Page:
The broader point here is that this was actually an attempt to disrupt the meeting in Warsaw. And it has followed other similar attempts to disrupt OSCE meetings, and there should be no repeat of these attempts to disrupt OSCE meetings. The international community does not recognize any claim by Russia to Crimea or the legitimacy of any de facto occupation authorities.
Next point: Although I heard Russia’s concerns expressed today about the report that was duly invited by the authorities of Ukraine –who invited ODIHR to continue support for monitoring and supporting human rights progress in Ukraine, including Crimea, and although I understand Russia has concerns about certain statements made at HDIM, surely threatening the budget of ODIHR, as political retaliation, can’t be the best way forward. We support the raising of concerns with findings. We welcome your raising concerns with U.S. statements when you believe them to be not factual. But surely threatening our common institutions is not the best way forward; we can find a better way. And we urge the Russian Federation to refrain from that kind of statement, because we don’t think that that serves either the interests of the Russian Federation or the broader interests of those around this table.
With respect to comments made by our distinguished Swiss colleague, I just want to point out that the phrase “name and shame” is one that has leapt into the lexicon, and often gets used as a defensive shield by those who want to hide violations or failures to uphold their commitments. And I just want to assure you as well that when the United States calls out specific problems in specific places, the aim is not to shame, but indeed we do believe that if you don’t name the problems and name the places there is no way that you can actually identify solutions. And so I would just caution against using the term “name and shame”, because I think that it has developed for one reason or another a stigma that it doesn’t deserve, and I think that it is fundamental to being serious about a dialogue about human rights.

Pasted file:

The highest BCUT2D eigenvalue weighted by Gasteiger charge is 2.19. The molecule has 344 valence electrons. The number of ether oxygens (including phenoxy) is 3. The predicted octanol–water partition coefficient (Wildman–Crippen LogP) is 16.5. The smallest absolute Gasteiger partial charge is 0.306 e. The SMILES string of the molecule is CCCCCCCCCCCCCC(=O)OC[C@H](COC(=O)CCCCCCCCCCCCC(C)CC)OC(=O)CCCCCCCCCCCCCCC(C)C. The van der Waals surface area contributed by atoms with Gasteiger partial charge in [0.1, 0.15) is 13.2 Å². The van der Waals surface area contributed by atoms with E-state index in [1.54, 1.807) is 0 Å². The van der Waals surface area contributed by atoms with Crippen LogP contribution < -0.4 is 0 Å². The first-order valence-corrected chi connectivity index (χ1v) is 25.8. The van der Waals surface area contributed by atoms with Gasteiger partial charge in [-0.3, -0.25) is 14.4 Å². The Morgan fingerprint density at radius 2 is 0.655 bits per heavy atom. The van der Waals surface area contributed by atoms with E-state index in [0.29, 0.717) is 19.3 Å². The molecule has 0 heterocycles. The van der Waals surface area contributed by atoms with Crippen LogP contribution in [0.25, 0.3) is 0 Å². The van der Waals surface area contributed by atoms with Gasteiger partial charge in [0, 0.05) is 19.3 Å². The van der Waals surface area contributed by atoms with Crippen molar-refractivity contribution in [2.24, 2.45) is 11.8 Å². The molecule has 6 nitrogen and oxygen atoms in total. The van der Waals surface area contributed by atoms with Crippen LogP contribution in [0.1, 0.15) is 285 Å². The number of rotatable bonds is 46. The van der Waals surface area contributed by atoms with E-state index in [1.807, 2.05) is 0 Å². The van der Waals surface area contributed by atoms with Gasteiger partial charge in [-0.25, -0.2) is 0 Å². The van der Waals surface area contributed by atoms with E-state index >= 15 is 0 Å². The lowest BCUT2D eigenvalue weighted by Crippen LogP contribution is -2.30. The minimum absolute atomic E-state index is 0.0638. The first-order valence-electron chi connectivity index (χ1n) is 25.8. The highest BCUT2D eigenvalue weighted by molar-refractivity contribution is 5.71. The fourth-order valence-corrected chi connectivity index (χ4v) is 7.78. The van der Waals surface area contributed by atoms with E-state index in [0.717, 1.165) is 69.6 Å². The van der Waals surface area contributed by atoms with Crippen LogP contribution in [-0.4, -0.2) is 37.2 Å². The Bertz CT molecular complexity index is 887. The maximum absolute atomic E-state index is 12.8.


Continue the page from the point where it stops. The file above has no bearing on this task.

With respect to the comments made by our distinguished colleague from Azerbaijan, certainly I believe that the United States has–in more ways than can be counted– both outside of this forum and certainly domestically, responded to criticisms by engaging with civil society, by engaging with stories that are produced by our independent media, etcetera, so your call for us to engage on criticisms made of the United States is one that I believe we already heed, and certainly I believe that we have made a concerted effort within this forum to respond to criticisms– particularly those raised in good faith– on the human rights practices of the United States, and we will continue to do that. I would also like to emphasize the fact that while at HDIM– despite, incidentally, the often personal attacks on me that were being lodged by those who affiliated themselves with the Azerbaijani delegation–my delegation invited the delegation of Azerbaijan to come to a bilateral meeting, to discuss any issues that were important to them, I’m grateful that they took us up on that offer, we had a decent discussion, it was fruitful, and that is the kind of dialogue that I think can happen both around a table like this, but also on the margins of these meetings, and I think that we should continue to support that.
As delivered by Ambassador Daniel B. Baer to the OSCE Permanent Council, Vienna